I saw an old friend this weekend – someone I hadn’t seen in five years. It was nice catching up on family and mutual friends. The conversation turned, though, when I asked about Mary. Mary was a close friend and neighbor of my friend who I had first met at our last meeting five years ago. Mary had been diagnosed with cancer three years ago and been treated successfully. But now her cancer was back.
Upon learning of the return of her cancer Mary once again embarked on the vigorous rounds of chemotherapy, but this time things were not successful. In fact, there was only one other treatment possibility left and her doctors were not eager for Mary to take it on. There was a high possibility that Mary’s brain would bleed out during the course of the treatment.
My heart ached as I heard how Mary had collapsed into tears as she heard the doctor’s prognosis. She and her husband just couldn’t accept that this was the end, and so they gathered all her records and went to another treatment center in another state. The atmosphere at the second hospital was very different than her home hospital. Hope was considered a critical part of treatment at this second hospital, but at the end of the evaluation, their news was the same as Mary’s original hospital.
Mary and her husband were in the process of making one long trip to see all their children before entering the last treatment phase – the treatment that doctors had little hope of working – the treatment that very likely would end her life.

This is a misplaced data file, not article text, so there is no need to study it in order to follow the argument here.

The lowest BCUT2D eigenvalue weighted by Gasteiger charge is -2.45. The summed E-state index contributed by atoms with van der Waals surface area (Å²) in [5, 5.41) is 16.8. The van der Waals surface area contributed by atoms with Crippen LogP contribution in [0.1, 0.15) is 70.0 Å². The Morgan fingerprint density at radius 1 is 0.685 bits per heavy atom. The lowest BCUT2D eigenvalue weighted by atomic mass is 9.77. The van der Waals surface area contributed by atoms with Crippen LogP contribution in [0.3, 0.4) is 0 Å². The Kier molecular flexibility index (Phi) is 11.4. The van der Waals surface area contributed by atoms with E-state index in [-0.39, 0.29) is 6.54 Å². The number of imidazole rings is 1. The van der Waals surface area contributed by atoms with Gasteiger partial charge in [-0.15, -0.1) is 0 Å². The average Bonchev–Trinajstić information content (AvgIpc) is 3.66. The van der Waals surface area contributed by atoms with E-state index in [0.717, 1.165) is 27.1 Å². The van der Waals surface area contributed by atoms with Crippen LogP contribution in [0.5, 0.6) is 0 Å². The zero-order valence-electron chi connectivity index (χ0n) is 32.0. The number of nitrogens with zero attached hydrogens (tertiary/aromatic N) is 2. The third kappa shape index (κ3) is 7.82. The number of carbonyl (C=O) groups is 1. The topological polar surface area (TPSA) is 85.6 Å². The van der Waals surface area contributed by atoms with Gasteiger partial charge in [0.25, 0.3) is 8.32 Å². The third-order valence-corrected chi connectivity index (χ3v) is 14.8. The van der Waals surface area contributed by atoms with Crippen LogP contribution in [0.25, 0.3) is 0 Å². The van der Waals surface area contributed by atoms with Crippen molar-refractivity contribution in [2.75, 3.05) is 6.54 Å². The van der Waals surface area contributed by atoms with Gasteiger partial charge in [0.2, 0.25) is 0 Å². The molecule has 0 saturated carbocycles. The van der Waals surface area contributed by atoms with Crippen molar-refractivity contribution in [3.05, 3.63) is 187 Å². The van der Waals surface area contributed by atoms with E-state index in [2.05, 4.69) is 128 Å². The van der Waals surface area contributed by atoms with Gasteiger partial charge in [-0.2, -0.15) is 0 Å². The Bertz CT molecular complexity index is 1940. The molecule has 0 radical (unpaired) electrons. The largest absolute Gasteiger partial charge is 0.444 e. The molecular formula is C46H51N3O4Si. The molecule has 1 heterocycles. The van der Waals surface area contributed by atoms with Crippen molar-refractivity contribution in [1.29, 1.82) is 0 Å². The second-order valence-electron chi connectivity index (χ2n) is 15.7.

Mary shared with my friend that she wasn’t fearful of death. She was a believer and knew that she would spend eternity with God. But her heart ached for her children. She worried so much about how her death would affect them, how they would move on with the rest of their life.
Hearing about Mary made me think of a conversation my husband and I had a long time ago. My children were very young at the time, and we had dutifully seen a lawyer about a will. I had shared with my husband how having everything in order with the will still didn’t relieve my anxiety about our children growing up without their mother. I couldn’t imagine being happy in heaven knowing my young sons didn’t have a mom.
My husband responded back with what I still consider one of his best personal sermons to me. He had such a surprised look on his face that I could entertain the idea of being worried or anxious in heaven.
“Hattie, you’d be with God the Father. You would have such a full understanding of God’s love and care for His children that you would have no room for worry about how God would be taking care of your family. All shadow of doubt would be gone. You’d know that God would be caring for them far better than you could.”
So tonight I’m thinking about Mary and hope that someone can help remind her that she doesn’t need to worry about her family. They have The Parent watching over them and loving them far beyond anything we can understand.
But I’m still sad for Mary and her family.
And we know that God causes all things to work together for good to those who love God, to those who are called according to His purpose. Romans 8:28